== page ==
History in the Post-Soviet World: Some Reflections

Dimitra Giannuli, November 2002

During the summer of 1999, I participated in a six-week study tour of Belarus, the Kyrgyz Republic in Central Asia, and the Czech Republic. Our group of 14 consisted of college and university faculty, secondary-education teachers, and academic administrators, and our goal was to study how academic systems in these three countries have adjusted to the disintegration of the Soviet system and to independent statehood. Although our focus was on future trends and prospects, the recent socialist past and its historical antecedents in each country also received attention. Proposing that our hosts contribute interpretations of their country's pasts, we listened to a number of presentations that outlined the early modern and modern histories of the respective countries. Although such presentations were few and my observations are thus necessarily tentative, they nonetheless provide some fascinating insights into the study and teaching of history in post-Soviet countries.

All of the presentations testified to the toll taken on the discipline of history during the long political and cultural isolation of the Soviet period. In each of the countries we visited, presenters offered historical interpretations that drew from traditional narratives of cultural and national uniqueness, exclusivism, and external conquest. This apparent partiality for a more traditional historiographic mode renders a critical service: since 1991 history has been enlisted for political and cultural purposes, to serve as evidence of a people's historical and cultural continuity and thereby proof of those people's legitimacy and cultural value in the present.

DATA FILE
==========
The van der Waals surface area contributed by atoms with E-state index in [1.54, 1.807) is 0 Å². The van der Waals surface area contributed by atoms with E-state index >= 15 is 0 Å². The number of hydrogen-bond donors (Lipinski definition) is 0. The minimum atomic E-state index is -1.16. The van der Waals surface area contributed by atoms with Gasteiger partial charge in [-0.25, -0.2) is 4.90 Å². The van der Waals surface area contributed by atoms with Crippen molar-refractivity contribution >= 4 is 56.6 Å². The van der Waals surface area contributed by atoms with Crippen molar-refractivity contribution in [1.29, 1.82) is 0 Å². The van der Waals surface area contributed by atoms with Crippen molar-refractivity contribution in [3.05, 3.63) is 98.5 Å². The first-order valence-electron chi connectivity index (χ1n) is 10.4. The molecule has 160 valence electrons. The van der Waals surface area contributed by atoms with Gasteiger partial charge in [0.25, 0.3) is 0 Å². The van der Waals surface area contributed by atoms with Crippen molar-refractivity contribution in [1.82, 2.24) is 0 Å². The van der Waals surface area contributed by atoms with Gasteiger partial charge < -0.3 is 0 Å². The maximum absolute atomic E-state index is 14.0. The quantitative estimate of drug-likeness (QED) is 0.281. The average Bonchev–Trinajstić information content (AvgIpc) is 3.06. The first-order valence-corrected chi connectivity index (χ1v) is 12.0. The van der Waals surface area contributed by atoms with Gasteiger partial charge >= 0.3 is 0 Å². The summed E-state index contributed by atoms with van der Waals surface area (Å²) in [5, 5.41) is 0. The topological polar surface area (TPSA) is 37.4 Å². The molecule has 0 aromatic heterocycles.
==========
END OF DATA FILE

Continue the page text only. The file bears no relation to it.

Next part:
To my initial surprise, a Marxist theoretical framework was conspicuously absent from the presentations, having been purged from political discourse in many countries in the post-Soviet era and thus academically marginalized. On the other hand, "Western" subdisciplines such as ethnohistory, social history, cultural history, and women's history were also absent from the presentations. Then again, presenters paid little attention to regional and world developments or to factors such as their country's strategic location, industrialization, and so on. Instead, strong subjectivism flavored the narratives, which were inflected by perspectives based on the presenter's age, sex, and ethnic and religious affiliations, as well as personal relation to authority during the Soviet and post-Soviet times. Younger Kyrgyzhis, for example, spoke proudly of their nomadic and Muslim heritage and emphasized their wish to establish Kyrgyz as the language of instruction and historical research. In contrast, two older academics (of Iranian and Russian ethnic origin respectively) projected the positive continuity of the Soviet past into contemporary Kyrgyz life and viewed the Russian language as the "natural" tool of academic research and daily communication. Likewise, Czech speakers punctuated their narratives with signifiers of ethnicity and religion. One lecturer, for example, asserted the lack of anti-Semitism among Czechs, attributing it to progressivism in Bohemia (Moravia was excluded from his analysis). "Bohemia," he argued, "was never as backward as the eastern areas of the Habsburg Empire," where, by implication, anti-Semitism had existed. Then he elevated the Habsburg Empire, in toto, as an enlightened example to be contrasted to the neighboring Russian empire, with its frequent and violent anti-Jewish pogroms. Czech speakers also sounded relieved and grateful that the "enlightened" Habsburgs and not the "horrific" Ottoman Turks had subjugated their people. And for that reason many presenters considered Bohemia (and invariably Moravia) as the border of Europe, demarcating it from the culturally alien Ottoman dominions.